Manhattan Noir

Manhattan Noir

Manhattan Noir

edited by Lawrence Block


Akashic’s nifty-swift Noir franchise, which debuted in 2004 with Brooklyn and has shadowed out to include D.C., Dublin, San Francisco, and Chicago (and soon to be joined by Baltimore, Twin Cities, and London), now boasts a volume based in the very place where Noir began, the core of the Big Bad Apple, Manhattan.

Feel the dread, the angled shadow, the sidelong quicks, the pitter-patter of running blood, the femme fatales’ will she/won’t she/she did, the creep of the heel, and the stone that causes the hitch and the stumble. Manhattan Noir‘s got it all and then some.

Charles Ardai’s “Good Samaritan” reads like O Henry run amok in McBain’s 87th Precinct, while C.J. Sullivan’s “The Last Round” does the storied O one bloodier, with an Inwood hero who seeks redemption. From redemption comes revenge, a dish best served cold-blooded, and Lawrence Block butchers up a feast in Hell’s Kitchen with “If You Can’t Stand the Heat.” Jeffrey Deaver, never one to shy away from a fierce feeding, takes his good tableware to your head, thrice, with “A Nice Place to Visit.” And what some folks won’t do for “The Most Beautiful Apartment in New York” is to Justin Scott one very noosey moral: you get whatcha die for.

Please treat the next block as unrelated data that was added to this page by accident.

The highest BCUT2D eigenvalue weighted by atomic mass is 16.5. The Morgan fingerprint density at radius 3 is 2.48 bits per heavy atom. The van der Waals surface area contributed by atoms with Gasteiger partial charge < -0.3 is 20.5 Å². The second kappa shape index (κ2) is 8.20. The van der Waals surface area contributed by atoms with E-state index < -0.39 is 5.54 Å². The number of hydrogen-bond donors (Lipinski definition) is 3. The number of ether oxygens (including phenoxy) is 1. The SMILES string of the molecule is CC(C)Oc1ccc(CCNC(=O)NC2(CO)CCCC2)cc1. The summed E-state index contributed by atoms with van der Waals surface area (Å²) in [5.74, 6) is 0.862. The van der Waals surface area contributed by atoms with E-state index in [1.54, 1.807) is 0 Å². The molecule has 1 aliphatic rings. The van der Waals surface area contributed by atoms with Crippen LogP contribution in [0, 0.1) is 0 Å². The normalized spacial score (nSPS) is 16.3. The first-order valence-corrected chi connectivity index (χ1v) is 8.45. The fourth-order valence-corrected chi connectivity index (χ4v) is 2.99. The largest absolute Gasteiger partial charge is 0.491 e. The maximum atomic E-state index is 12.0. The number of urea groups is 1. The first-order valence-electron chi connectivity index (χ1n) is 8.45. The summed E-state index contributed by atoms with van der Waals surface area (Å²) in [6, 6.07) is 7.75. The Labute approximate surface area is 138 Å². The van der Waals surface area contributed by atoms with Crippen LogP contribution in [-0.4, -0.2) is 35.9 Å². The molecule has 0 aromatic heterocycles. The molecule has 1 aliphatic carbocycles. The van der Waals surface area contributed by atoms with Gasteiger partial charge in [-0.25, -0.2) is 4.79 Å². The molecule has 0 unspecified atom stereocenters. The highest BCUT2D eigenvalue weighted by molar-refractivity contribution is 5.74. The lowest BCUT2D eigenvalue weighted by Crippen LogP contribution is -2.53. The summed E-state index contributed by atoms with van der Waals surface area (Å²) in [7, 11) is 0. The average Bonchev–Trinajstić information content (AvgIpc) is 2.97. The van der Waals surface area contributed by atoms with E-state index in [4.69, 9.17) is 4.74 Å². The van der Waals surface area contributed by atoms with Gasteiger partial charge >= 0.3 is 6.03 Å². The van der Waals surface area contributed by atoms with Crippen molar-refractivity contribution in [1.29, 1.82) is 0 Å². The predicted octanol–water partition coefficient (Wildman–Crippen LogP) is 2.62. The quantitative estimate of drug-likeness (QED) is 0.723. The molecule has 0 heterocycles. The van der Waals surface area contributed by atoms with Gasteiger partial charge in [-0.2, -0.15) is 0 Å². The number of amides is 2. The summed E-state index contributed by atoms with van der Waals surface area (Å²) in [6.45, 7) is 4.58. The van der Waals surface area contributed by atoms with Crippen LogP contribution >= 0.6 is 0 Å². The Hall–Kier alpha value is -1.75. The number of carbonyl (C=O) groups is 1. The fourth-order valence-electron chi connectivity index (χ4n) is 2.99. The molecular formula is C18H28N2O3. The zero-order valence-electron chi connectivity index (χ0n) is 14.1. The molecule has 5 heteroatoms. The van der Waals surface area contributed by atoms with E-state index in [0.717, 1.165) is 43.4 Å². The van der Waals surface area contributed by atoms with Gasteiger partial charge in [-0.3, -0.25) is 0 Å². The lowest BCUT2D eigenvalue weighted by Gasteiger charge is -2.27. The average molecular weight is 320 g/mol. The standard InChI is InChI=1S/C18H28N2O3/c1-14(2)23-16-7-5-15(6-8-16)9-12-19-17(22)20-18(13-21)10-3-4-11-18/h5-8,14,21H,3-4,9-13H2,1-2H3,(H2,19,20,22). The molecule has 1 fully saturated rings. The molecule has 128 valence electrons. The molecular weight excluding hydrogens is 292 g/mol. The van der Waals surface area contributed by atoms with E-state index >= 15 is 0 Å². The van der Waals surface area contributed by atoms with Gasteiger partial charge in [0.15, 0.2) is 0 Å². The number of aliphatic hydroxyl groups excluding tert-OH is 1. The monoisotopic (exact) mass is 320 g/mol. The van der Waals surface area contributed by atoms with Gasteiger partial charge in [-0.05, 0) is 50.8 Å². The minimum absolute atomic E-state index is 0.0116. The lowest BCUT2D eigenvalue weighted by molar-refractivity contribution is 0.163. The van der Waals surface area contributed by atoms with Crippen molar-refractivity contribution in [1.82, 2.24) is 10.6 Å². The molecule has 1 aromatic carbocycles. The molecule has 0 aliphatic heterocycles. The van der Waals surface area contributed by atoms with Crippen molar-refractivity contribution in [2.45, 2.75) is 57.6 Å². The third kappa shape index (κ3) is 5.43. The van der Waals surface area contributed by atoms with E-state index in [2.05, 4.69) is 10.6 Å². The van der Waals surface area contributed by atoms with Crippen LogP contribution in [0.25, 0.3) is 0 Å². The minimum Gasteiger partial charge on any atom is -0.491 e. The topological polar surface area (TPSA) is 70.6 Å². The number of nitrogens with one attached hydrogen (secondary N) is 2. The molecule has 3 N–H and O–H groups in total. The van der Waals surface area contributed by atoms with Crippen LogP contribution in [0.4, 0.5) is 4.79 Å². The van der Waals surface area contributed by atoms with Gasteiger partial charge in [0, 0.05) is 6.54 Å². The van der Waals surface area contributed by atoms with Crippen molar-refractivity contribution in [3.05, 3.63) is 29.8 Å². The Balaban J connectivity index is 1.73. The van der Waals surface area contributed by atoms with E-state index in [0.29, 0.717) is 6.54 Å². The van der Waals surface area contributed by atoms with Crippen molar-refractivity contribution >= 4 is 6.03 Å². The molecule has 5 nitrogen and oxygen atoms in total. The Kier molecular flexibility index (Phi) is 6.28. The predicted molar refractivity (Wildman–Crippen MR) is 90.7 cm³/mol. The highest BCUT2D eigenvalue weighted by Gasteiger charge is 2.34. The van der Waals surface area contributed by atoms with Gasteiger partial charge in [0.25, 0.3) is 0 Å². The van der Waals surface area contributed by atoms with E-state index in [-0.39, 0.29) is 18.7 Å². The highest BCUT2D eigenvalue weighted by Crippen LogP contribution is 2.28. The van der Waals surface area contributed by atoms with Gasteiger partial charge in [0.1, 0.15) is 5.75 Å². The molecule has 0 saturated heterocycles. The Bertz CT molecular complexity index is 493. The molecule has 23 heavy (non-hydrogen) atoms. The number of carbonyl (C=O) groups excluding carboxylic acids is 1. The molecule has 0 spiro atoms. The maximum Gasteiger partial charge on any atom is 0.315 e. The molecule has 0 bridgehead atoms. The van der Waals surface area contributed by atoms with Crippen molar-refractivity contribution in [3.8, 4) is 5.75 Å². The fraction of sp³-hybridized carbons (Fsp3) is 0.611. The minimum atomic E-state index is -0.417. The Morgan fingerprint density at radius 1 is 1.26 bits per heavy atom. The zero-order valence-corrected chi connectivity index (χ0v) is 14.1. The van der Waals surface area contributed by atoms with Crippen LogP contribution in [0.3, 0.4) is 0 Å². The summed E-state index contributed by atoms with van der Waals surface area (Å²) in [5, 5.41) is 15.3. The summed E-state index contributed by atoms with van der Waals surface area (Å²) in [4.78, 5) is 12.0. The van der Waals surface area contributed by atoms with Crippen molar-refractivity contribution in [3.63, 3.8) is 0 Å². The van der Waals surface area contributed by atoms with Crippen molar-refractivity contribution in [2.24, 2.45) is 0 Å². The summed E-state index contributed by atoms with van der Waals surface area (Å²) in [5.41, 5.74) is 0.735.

Thick with tradition, rich with revelation, and as sweet as Hard Crime itself, Manhattan Noir is just desserts indeed. Dig in.

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